When the hot days hit the Colorado front range, the spouse and I start looking for cool places to hide out in the late afternoon. We have air conditioning, but hate to turn it on for just a few hours a day. We're fortunate here to have cool nights and lovely mornings. Movie theaters work very nicely. I'll say we've seen three great summer movies.

The Dark Knight: the blockbuster of blockbusters. Enjoyed it very much. It is indeed dark. It is indeed well acted. Heath Ledger and Christian Bale - both excellent (though I still don't like his "Batman voice"), and who couldn't love Michael Caine's Alfred? Maggie Gyllenhal takes over the role of Rachel. I like her as an actress, but somehow she just didn't fit my image of a big city, assistant DA. Casting is so much more than ability. I've liked Aaron Eckhart since Erin Brockovich (though I do miss the earring!) He fit the role as the noble DA beautifully, but his story struck me as the weak spot. I'm just not sure I bought "what happened" to him. What I found the best was how the film addressed the moral dilemmas of the hero. I am looking forward to seeing the film again, which is always a good sign for me.

I might have enjoyed Iron Man just a little bit more. Robert Downey Jr was great as Tony Stark, the wealthy arms merchant captured by terrorists. Gwyneth Paltrow fun as girl Friday Pepper Potts, Jeff Bridges nicely patronizing as Tony's old friend and business partner. (Oh, Starman, how far you have fallen...) Was it the engineer as hero that made this a more "fun" film than the Dark Knight? Was it the complex, interesting relationships between these people? Sometimes excellent characters in a film don't "fit" together, but these did. I knew I was watching a comic book movie, but it was thoughtfully done without being grim. Robert Downey made Tony witty and smart and lovable and heroic all at once. I like smart.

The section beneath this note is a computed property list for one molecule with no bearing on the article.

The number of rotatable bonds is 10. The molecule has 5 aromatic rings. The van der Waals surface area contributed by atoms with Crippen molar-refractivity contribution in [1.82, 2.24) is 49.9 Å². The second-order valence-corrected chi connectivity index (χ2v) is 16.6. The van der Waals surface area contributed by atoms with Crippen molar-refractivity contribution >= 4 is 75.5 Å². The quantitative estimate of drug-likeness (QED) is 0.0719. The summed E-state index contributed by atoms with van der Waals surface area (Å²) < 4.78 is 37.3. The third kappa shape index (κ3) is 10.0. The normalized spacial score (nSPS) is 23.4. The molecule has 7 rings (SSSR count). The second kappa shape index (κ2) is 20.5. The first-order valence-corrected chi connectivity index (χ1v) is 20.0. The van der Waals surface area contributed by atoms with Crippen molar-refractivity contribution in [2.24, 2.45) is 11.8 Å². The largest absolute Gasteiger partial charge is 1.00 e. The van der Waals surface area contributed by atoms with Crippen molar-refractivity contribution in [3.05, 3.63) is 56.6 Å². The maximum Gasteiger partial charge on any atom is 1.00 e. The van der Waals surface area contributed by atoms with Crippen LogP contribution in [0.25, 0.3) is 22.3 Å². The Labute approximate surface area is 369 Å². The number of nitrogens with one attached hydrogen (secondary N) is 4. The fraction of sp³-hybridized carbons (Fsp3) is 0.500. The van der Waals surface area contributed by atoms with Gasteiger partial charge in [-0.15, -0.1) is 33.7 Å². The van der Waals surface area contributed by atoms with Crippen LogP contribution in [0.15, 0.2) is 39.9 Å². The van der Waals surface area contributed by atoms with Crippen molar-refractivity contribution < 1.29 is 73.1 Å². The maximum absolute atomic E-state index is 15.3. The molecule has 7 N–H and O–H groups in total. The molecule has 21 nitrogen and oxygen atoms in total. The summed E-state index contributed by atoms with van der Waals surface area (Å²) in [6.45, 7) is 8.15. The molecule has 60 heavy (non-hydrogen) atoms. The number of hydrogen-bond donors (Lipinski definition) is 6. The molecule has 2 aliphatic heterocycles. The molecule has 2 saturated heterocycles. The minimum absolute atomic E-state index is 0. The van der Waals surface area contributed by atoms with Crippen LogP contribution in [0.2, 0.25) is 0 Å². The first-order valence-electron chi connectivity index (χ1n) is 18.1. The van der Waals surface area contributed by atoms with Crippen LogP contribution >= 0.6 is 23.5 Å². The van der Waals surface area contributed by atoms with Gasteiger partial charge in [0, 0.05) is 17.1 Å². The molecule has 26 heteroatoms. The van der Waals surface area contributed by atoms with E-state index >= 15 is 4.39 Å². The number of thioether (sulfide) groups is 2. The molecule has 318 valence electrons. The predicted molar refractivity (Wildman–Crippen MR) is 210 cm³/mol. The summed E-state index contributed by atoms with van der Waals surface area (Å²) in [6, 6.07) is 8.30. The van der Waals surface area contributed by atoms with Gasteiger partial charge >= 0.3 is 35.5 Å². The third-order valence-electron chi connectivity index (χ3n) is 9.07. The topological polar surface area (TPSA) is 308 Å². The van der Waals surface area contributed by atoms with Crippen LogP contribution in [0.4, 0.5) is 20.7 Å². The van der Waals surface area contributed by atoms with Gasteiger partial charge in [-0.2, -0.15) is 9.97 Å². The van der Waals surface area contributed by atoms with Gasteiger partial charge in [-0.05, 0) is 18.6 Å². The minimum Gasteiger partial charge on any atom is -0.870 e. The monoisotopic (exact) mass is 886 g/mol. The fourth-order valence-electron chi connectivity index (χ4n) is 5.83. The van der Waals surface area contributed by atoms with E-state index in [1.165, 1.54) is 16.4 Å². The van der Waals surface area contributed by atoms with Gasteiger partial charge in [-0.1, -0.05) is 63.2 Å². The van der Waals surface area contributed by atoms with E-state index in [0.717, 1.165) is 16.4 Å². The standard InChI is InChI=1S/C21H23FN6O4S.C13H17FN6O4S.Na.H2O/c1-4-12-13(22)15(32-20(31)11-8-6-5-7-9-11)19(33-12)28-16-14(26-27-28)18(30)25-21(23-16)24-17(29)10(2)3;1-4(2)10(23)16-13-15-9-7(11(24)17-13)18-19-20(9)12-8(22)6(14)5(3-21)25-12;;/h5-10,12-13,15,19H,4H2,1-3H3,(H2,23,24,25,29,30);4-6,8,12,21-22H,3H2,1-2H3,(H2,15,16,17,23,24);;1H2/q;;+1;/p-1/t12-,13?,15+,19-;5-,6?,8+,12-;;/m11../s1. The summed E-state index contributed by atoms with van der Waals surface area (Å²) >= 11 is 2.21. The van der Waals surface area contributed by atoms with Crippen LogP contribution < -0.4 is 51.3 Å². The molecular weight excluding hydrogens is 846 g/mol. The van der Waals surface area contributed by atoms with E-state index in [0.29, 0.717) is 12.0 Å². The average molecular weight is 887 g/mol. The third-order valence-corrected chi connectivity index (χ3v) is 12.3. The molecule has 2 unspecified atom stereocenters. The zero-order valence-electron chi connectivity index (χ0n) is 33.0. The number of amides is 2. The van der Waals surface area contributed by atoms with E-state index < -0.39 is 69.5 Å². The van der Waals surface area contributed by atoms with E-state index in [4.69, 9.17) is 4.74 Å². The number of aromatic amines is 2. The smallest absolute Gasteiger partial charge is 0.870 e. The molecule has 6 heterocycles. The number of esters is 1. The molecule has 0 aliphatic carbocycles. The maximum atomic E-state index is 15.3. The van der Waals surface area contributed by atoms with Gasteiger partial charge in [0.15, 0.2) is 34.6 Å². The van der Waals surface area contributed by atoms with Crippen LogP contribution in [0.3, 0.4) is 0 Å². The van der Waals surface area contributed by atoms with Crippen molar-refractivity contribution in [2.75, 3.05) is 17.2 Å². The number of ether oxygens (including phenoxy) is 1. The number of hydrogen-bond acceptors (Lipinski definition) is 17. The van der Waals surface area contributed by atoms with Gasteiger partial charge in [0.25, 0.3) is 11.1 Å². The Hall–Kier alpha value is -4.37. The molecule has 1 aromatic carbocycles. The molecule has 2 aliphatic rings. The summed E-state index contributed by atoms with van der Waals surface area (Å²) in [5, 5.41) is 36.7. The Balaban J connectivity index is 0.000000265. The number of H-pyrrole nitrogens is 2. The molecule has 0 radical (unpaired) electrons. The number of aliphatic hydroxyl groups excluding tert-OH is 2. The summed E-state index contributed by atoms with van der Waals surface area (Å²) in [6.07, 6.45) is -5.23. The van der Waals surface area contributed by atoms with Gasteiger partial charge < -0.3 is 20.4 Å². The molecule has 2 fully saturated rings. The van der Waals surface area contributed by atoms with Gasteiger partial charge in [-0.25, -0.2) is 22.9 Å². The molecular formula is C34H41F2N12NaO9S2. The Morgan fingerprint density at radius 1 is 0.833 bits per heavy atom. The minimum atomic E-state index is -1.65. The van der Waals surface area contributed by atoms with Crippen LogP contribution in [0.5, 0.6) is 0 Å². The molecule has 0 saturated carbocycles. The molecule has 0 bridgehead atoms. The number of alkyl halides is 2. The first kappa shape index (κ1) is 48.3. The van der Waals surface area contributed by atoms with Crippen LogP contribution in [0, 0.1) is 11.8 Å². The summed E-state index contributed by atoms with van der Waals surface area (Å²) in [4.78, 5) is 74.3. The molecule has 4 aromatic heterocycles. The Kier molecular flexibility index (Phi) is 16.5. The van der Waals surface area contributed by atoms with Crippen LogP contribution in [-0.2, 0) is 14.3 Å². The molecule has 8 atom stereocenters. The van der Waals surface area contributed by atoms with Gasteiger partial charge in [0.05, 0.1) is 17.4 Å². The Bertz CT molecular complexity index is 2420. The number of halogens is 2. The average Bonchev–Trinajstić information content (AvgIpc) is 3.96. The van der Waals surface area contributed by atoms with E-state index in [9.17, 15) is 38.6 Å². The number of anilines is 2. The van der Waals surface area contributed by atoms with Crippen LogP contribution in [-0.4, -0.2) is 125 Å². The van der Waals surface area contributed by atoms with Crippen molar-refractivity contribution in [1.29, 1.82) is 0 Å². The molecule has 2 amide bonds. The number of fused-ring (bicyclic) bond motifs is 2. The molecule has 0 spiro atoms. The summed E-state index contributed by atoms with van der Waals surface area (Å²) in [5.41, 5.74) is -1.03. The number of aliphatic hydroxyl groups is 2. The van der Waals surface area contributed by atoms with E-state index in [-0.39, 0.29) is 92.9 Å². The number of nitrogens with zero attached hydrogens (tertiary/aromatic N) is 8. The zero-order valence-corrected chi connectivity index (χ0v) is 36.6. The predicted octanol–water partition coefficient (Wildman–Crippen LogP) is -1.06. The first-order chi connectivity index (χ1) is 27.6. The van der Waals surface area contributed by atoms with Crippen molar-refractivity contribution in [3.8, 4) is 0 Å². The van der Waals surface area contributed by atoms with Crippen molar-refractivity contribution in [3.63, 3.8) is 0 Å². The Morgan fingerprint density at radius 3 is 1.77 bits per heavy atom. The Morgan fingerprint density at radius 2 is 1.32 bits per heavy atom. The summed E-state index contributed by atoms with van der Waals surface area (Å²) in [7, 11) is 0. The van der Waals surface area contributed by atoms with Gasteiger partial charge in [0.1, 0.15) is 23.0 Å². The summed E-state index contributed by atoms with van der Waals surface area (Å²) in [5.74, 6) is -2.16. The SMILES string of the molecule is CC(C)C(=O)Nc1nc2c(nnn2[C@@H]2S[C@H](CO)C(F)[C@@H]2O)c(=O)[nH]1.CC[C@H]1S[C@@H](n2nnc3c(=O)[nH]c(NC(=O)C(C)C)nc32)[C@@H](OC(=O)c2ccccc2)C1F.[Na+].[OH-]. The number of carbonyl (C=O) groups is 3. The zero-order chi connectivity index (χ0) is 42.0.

And for the third film, maybe my favorite of the three?

It's got to be Wall-E. The Pixar folks have topped themselves with the tale of the diligent, sturdy robot left behind to clean up the garbage-smothered earth while the human population is off... Well, I really don't want to do spoilers. But I loved every minute of this film. Funny, beautiful, graceful - who would think a robot romance could result in the very definition of dancing? Good story. Unexpected heroes. Unbelievable detail in the animation. I particularly loved Wall-E's collection of interesting "stuff" he found as he worked. Can't recommend this enough. Of course, if you don't enjoy animation or such...well, as with all works of art - even books - to each his own opinion.

Still lots of films in the backlog, but these three will be keepers for my collection.

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Monday, July 14, 2008

Me, Myself, and I - Part 2

Yes, I've been absent for a while. A family illness has kept me from the keyboard and I'm just getting back into Unholy Alliance.

First order of blog posting was a follow-up to my Deep Genre post about first person writing. I thought a reader's comment was worth a second part. So, if you're interested in the topic, check out Me, Myself, and I - Part 2. In summary:

the post covers ways to address some of the common writer problems with first person, such as conveying knowledge outside the POV character's grasp, keeping up tension, and so forth. Read more of this post!